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Unformatted text preview: Project1: How much car can you afford? EECS 280 Fall 2010 Due: Wednesday, January 19th, 11:59 PM Introduction This project will give you experience writing, compiling, and debugging a simple C++ program. You will gain experience with header files and multiple compilations. We expect the program itself to be straightforward for any student who has successfully completed the prerequisites for this course. Buying a car Upon graduation and obtainment of a "real job(tm)", many college students celebrate by buying themselves a new car. The key question, of course, is what car to buy? Unfortunately, while many students have their hearts set on that new Ferrari, their wallets argue for a more modest selection. For instance, Prof. Ringenberg drove a nice little Honda Civic upon graduating. As any good salesperson will "helpfully" ask you, one way to answer this problem is to figure out how much you can pay each month. While you may not wish to reveal your answer to this question to the salesperson, it is a useful metric to keep in mind when purchasing a car. To assist you in making this calculation, you are going to write a simple program that tells you how much you can afford to pay based upon a monthly payment at a given interest rate for a fixed number of years. For instance, if you were to specify that you are willing to pay $500 per month for 5 years at an interest rate of 6%, you could afford to take out a loan of $25,862.78 to pay for a car. Programming Assignment You will implement a program that calculates the loan amount given the monthly payment, interest rate, and loan duration. Calculating Interest In this assignment, you will assume that loan interest is compounded monthly. Each month, the lender calculates the interest that must be paid by multiplying the outstanding balance on the loan by the interest rate. The monthly payment is first used to pay off the interest; the remainder is applied to the principal (i.e., it is used to reduce the outstanding balance on the loan). Therefore, given an outstanding balance at the beginning of the month (B), a monthly payment (P), and a yearly interest rate (r), one can calculate the outstanding balance at the beginning of the next month (B') as: B' = B - (P - (B * (r/12))) or B' = B * (1 + r/12) - P Input/Output Rather than ask you to write the input and output routines for this assignment, we have provided a library that does this I/O for you. The definitions are given in the header file io.h seen below: ************************************************************************** #ifndef __IO_H__ #define __IO_H__ double GetParam(string prompt, double min, double max); // EFFECTS: Prints the prompt, and reads a double from cin. // If the value is between min and max, inclusive, returns // it. Otherwise, repeats. void PrintHeader (void); // EFFECTS: prints out a nice header for the payment info table. // MODIFIES: standard output stream void PrintMonthlyData (int month, double principal, double interest, double loaned); // EFFECTS: prints out a row in the payment info table. // MODIFIES: standard output stream #endif ************************************************************************** Use the GetParam function to obtain the parameters. There are three: the monthly payment (between 1 and 100,000, inclusive), interest rate (between 0 and 1 inclusive), and years of the loan (between 1 and 100, inclusive; must be an integer). To obtain each parameter, your program must ask the user to type it in. Use the prompt argument for this purpose. The three prompts are: "Please enter the monthly payment: " "Please enter the interest rate: " "Please enter the duration of the loan, in years: " You must use exactly these prompts. Don't forget the trailing single spaces! Note that you must do a small amount of additional error checking on the "years" input. If the user enters something other than an integral number of years, call GetParam again with the same prompt/limits. Your program should display output in a nice table format. Your program should first call the PrintHeader() function to print out the table header. It should then call PrintMonthlyData() once for each month of the loan, starting with the last month of the loan and proceeding to the first month of the loan (month 1). This is a little odd, but it will make your programming task easier. Later in the class, we will discuss how to show this output in a more natural format (starting at month 1). The table will have four columns. First is the month of the loan - the first month of the loan is defined to be month 1 (but note that this prints out last!). Second is the amount of the loan principal that is paid as part of the monthly payment. Third is the amount of interest that is paid as part of the monthly payment. The last column is the outstanding balance on the loan. Note that the bottom value in this column tells you the amount of the loan (i.e., how much car you can afford). For example, if one were to specify a loan with a rate of 0.05 (5%) with a monthly payment of $100 and a one year duration, your program should print out: Month Principal Interest Balance ----------------------------12 99.59 0.41 99.59 11 99.17 0.83 198.76 10 98.76 1.24 297.52 9 98.35 1.65 395.87 8 97.94 2.06 493.81 7 97.54 2.46 591.35 6 97.13 2.87 688.48 5 96.73 3.27 785.21 4 96.33 3.67 881.53 3 95.93 4.07 977.46 2 95.53 4.47 1072.99 1 95.13 4.87 1168.12 Your program should not take any input or produce any output other than the I/O specified in this section. In particular, ensure that your program does not print out any debugging messages or extra output before you hand it in. Files There are several files installed in the directory /afs/umich.edu/class/eecs280/proj1: io.h The header file for the I/O functions described above. This should be included (via #include "io.h") in your solution. io.cpp The implementation of the I/O functions. Should not be #included by your program. test1 A sample input file for your program. output1 The output that should be generated by input test1. You should copy the above files into your working directory. DO NOT modify io.h or io.cpp! You should put all of the functions you write in a single file, called p1.cpp. You may use only the C++ standard libraries, and no others. When you compile your program, you should use the following command line: g++ -Wall -Werror O1 p1.cpp io.cpp -o p1 Note the O1 compiler flag in the compilation string (that's a capital letter `O', not the number zero, followed by the number one). This flag turns on a small amount of compiler optimization. Not only will it make your code a bit faster, but it will also give you warnings if you try to use a variable uninitialized. However, this flag will make it difficult to debug certain parts of your program when using a debugger. So, if you are fixing your program using a debugger (i.e. you are using the g flag), you must omit the O1 flag when compiling your code and only include it once you think that you have fixed all the errors in your program. In other words, you should be using either the O1 flag or the g flag for debugging, but not both. For initial testing purposes, we have given you one test case to see if your program is working correctly. You may run this test by copying test1 and output1 to your working directory and executing the following commands: ./p1 < test1 > test.out diff test.out output1 This runs your program, taking input from the file "test1" instead of the keyboard, and placing output into the file "test.out" instead of the screen. Then, the "diff" program compares your test output (test.out) with the correct output (output1). If they are identical, your program passes that test case. If diff reports any differences at all, you have a bug somewhere. We will test your code using this test case, as well as several others. You should therefore definitely pass this test case. However, you should also create a family of test cases that exercises your program with different inputs, since the test case we have given you is not sufficient to catch all bugs. Handing in and grading You should hand in your program, p1.cpp, via the submit280 script before the deadline. We will post more information about the submit280 script on the CTools website in the next few days. Your program will be graded along two criteria: 1) Functional Correctness 2) General Style An example of Functional Correctness is whether or not you produce the correct output. General Style speaks to the cleanliness and readability of your code. We don't need you to follow any particular style, as long as your style is consistent and clear. Notes and Hints Remember, your program must be received by our submission machine at or before 11:59 PM on the due date. Programs received after the due date will receive a zero. You do not need to handle any erroneous input---for example, a user who types "foo" instead of "0.05". You may assume that we will always supply numbers when they are expected, but that the numbers might be outside the allowable range. Given the equation for calculating interest and a little algebra, it is quite easy to calculate B as a function of B', r, and P. Also, remember that the outstanding balance after the final payment MUST be zero! ...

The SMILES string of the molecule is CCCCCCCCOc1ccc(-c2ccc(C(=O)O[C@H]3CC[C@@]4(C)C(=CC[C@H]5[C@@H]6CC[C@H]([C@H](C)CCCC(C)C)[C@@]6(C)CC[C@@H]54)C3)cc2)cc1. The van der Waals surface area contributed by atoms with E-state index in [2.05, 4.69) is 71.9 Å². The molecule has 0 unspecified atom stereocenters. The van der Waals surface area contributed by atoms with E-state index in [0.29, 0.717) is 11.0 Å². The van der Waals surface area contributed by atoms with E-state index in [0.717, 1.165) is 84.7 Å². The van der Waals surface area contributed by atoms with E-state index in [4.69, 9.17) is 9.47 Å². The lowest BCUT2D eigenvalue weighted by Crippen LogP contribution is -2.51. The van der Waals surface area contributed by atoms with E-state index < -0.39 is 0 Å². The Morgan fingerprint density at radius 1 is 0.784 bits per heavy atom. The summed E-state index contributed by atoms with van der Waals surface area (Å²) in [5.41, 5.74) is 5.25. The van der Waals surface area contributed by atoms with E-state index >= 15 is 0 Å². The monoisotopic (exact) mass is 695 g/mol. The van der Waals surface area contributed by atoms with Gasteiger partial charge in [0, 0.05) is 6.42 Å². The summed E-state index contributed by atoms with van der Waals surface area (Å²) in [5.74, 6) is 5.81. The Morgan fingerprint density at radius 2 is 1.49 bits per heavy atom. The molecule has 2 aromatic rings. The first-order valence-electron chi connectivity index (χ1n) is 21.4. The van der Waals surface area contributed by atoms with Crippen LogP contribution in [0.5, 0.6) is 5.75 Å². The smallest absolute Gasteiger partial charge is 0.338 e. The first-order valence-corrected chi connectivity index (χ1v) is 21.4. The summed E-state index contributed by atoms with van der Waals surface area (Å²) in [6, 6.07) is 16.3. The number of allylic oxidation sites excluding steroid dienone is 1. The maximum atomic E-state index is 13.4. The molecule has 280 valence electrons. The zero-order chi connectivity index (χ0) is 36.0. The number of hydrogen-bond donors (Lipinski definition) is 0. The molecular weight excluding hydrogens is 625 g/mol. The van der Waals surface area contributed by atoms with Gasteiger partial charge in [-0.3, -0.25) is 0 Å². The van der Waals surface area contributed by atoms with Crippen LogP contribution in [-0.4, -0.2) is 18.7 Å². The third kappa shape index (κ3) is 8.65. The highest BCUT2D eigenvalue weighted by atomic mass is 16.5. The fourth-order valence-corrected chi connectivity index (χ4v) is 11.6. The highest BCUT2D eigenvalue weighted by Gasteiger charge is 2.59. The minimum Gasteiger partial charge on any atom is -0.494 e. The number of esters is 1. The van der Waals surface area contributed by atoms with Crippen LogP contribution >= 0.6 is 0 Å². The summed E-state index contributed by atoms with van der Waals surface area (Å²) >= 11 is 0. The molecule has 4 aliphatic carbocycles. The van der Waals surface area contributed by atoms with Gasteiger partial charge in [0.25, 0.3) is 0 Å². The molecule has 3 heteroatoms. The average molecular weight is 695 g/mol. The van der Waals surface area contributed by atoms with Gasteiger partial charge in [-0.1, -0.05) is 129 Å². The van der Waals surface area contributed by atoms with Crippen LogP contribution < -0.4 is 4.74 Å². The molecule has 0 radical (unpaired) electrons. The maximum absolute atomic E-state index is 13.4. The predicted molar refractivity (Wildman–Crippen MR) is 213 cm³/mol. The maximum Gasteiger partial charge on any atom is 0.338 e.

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This note was uploaded on 02/12/2012 for the course EECS 280 taught by Professor Noble during the Spring '08 term at University of Michigan.
- Spring '08